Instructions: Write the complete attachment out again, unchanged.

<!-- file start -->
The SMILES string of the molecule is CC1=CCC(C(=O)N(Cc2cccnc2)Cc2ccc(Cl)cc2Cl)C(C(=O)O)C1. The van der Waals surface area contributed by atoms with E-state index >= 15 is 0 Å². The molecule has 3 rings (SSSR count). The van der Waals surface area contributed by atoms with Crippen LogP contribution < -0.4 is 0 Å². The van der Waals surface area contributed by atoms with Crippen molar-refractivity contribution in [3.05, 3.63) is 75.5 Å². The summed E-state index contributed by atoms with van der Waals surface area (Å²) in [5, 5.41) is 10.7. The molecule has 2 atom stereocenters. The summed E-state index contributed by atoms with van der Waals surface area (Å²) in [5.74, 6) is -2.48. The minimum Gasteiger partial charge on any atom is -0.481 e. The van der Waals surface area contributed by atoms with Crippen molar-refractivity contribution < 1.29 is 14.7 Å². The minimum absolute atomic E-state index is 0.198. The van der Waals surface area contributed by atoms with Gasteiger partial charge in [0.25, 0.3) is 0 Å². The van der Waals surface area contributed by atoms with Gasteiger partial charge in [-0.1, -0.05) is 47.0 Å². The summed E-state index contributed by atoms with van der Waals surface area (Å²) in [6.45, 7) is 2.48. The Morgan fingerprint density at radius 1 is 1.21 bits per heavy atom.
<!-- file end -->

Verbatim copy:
The SMILES string of the molecule is CC1=CCC(C(=O)N(Cc2cccnc2)Cc2ccc(Cl)cc2Cl)C(C(=O)O)C1. The van der Waals surface area contributed by atoms with E-state index >= 15 is 0 Å². The molecule has 3 rings (SSSR count). The van der Waals surface area contributed by atoms with Crippen LogP contribution < -0.4 is 0 Å². The van der Waals surface area contributed by atoms with Crippen molar-refractivity contribution in [3.05, 3.63) is 75.5 Å². The summed E-state index contributed by atoms with van der Waals surface area (Å²) in [5, 5.41) is 10.7. The molecule has 2 atom stereocenters. The summed E-state index contributed by atoms with van der Waals surface area (Å²) in [5.74, 6) is -2.48. The minimum Gasteiger partial charge on any atom is -0.481 e. The van der Waals surface area contributed by atoms with Crippen molar-refractivity contribution < 1.29 is 14.7 Å². The minimum absolute atomic E-state index is 0.198. The van der Waals surface area contributed by atoms with Gasteiger partial charge in [0.25, 0.3) is 0 Å². The van der Waals surface area contributed by atoms with Gasteiger partial charge in [-0.1, -0.05) is 47.0 Å². The summed E-state index contributed by atoms with van der Waals surface area (Å²) in [6.45, 7) is 2.48. The Morgan fingerprint density at radius 1 is 1.21 bits per heavy atom.